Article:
Never Let Your Guard Down
October 6, 2016
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Today, I learned I had been “hacked”. I say “hacked” in a figurative sense because there wasn’t really a whole lot of hacking involved. I somewhat left the door open and someone just fiddled around and got in.
I have my own email server that manages a few domains. I have one domain I don’t do anything with, and on that one, I had created a couple of test accounts for, well, testing. The problem is, I never disabled them when I was done. It’s been a while since I did that, so either I didn’t think about the consequences or assumed that since I was working on an inactive domain, no one would try accessing it. You can’t assume that.
Since “hackers” just use a bunch of scripts to automate “hacking”, they can just let the scripts run and go eat some more pizza. And that’s what happened to me, probably. A script found my domain, then immediately went to work trying out different common username/password combos. And although I have security features that will temporarily blacklist an IP address after so many failures, that had no effect. The script will just wait until the ban is lifted then continue on. Time is not a concern.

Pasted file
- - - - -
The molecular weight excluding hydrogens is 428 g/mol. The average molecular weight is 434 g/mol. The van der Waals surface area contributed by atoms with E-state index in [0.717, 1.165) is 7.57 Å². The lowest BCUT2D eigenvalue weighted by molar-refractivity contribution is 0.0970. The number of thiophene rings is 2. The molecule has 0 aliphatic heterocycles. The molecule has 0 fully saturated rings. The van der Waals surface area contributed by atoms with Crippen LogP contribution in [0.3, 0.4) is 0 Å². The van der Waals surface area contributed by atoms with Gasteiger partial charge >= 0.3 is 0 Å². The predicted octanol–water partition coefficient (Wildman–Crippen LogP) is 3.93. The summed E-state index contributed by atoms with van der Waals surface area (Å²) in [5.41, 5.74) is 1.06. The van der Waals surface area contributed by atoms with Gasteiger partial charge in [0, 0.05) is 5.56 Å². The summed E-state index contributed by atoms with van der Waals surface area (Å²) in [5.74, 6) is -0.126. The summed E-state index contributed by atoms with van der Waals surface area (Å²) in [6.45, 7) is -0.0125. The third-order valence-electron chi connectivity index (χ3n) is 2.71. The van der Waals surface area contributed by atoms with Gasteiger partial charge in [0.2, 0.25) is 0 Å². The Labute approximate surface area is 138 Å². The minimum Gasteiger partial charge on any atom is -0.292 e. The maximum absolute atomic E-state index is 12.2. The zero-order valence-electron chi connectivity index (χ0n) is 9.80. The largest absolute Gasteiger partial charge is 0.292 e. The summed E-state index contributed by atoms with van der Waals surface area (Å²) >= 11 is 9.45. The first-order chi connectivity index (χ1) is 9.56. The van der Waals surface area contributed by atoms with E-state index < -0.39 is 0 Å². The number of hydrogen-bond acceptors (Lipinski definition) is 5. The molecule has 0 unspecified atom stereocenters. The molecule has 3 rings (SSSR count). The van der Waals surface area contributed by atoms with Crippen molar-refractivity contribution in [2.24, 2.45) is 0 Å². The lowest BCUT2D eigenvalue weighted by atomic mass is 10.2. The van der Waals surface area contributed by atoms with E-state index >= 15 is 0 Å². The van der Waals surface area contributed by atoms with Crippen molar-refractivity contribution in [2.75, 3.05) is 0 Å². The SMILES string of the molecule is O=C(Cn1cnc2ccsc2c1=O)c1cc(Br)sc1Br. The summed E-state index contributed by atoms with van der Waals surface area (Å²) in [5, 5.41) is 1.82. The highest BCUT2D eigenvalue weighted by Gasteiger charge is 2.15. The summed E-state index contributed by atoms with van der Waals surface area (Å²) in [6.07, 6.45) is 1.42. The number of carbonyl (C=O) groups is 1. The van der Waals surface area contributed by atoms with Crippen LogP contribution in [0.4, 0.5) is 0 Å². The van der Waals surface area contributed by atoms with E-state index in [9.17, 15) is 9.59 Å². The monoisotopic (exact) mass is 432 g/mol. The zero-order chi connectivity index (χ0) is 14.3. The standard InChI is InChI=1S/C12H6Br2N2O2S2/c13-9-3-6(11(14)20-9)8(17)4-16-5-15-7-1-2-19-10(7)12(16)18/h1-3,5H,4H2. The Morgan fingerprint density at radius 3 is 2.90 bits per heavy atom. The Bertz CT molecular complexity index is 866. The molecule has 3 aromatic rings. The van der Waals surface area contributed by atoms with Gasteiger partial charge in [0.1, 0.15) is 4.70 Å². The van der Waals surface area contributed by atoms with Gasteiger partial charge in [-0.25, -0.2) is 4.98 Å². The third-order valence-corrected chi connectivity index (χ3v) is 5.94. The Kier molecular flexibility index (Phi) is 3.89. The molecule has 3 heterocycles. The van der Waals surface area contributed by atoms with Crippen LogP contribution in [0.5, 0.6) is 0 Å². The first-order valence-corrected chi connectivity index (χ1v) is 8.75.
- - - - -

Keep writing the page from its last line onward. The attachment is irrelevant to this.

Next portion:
So, once they got some working credentials, then it was time to deliver the spam. And boy did they ever. I had gigabytes of log files and 22k email messages queued for delivery. How I learned I was hacked was by chance. I happened to try sending an email during one of the spamfests and got the email returned with the message:
DED : You’ve reached your daily relay quota
At the time I got that message, I thought it was being returned by the domain I was sending to. Later, on a whim, I decided to check my own server and was shocked at what I saw. I immediately shut down the email service and started clearing out all the trash. Then I changed all the account passwords and disabled all the unused accounts and restarted the server. The log files showed someone trying to log in using email@example.com and failing. Bastards.
It’s my own fault, for sure. But it’s terrible that you can’t stop being paranoid for a second on the Internet. They’re always out to get you.